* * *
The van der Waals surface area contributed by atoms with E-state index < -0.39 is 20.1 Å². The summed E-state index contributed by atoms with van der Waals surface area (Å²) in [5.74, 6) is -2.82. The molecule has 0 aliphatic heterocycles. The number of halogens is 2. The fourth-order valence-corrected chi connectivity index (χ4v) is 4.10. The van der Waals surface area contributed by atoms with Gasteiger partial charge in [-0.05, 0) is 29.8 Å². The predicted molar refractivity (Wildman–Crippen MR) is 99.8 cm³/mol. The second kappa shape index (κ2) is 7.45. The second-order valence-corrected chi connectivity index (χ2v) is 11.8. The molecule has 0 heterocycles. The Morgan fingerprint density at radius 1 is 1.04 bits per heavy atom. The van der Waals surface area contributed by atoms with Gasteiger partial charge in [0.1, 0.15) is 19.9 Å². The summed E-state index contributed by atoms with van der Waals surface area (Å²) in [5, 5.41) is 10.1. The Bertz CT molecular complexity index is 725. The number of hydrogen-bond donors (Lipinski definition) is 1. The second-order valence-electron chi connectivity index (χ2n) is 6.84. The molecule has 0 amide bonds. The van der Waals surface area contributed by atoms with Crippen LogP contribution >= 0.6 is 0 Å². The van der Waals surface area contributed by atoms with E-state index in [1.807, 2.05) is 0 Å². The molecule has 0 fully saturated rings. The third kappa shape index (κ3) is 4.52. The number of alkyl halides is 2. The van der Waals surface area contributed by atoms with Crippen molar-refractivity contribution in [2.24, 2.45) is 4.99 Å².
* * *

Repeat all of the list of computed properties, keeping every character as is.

The van der Waals surface area contributed by atoms with E-state index < -0.39 is 20.1 Å². The summed E-state index contributed by atoms with van der Waals surface area (Å²) in [5.74, 6) is -2.82. The molecule has 0 aliphatic heterocycles. The number of halogens is 2. The fourth-order valence-corrected chi connectivity index (χ4v) is 4.10. The van der Waals surface area contributed by atoms with Gasteiger partial charge in [-0.05, 0) is 29.8 Å². The predicted molar refractivity (Wildman–Crippen MR) is 99.8 cm³/mol. The second kappa shape index (κ2) is 7.45. The second-order valence-corrected chi connectivity index (χ2v) is 11.8. The molecule has 0 heterocycles. The Morgan fingerprint density at radius 1 is 1.04 bits per heavy atom. The van der Waals surface area contributed by atoms with Gasteiger partial charge in [0.1, 0.15) is 19.9 Å². The summed E-state index contributed by atoms with van der Waals surface area (Å²) in [5, 5.41) is 10.1. The Bertz CT molecular complexity index is 725. The number of hydrogen-bond donors (Lipinski definition) is 1. The second-order valence-electron chi connectivity index (χ2n) is 6.84. The molecule has 0 amide bonds. The van der Waals surface area contributed by atoms with Crippen LogP contribution >= 0.6 is 0 Å². The van der Waals surface area contributed by atoms with E-state index in [1.807, 2.05) is 0 Å². The molecule has 0 fully saturated rings. The third kappa shape index (κ3) is 4.52. The number of alkyl halides is 2. The van der Waals surface area contributed by atoms with Crippen molar-refractivity contribution in [2.24, 2.45) is 4.99 Å².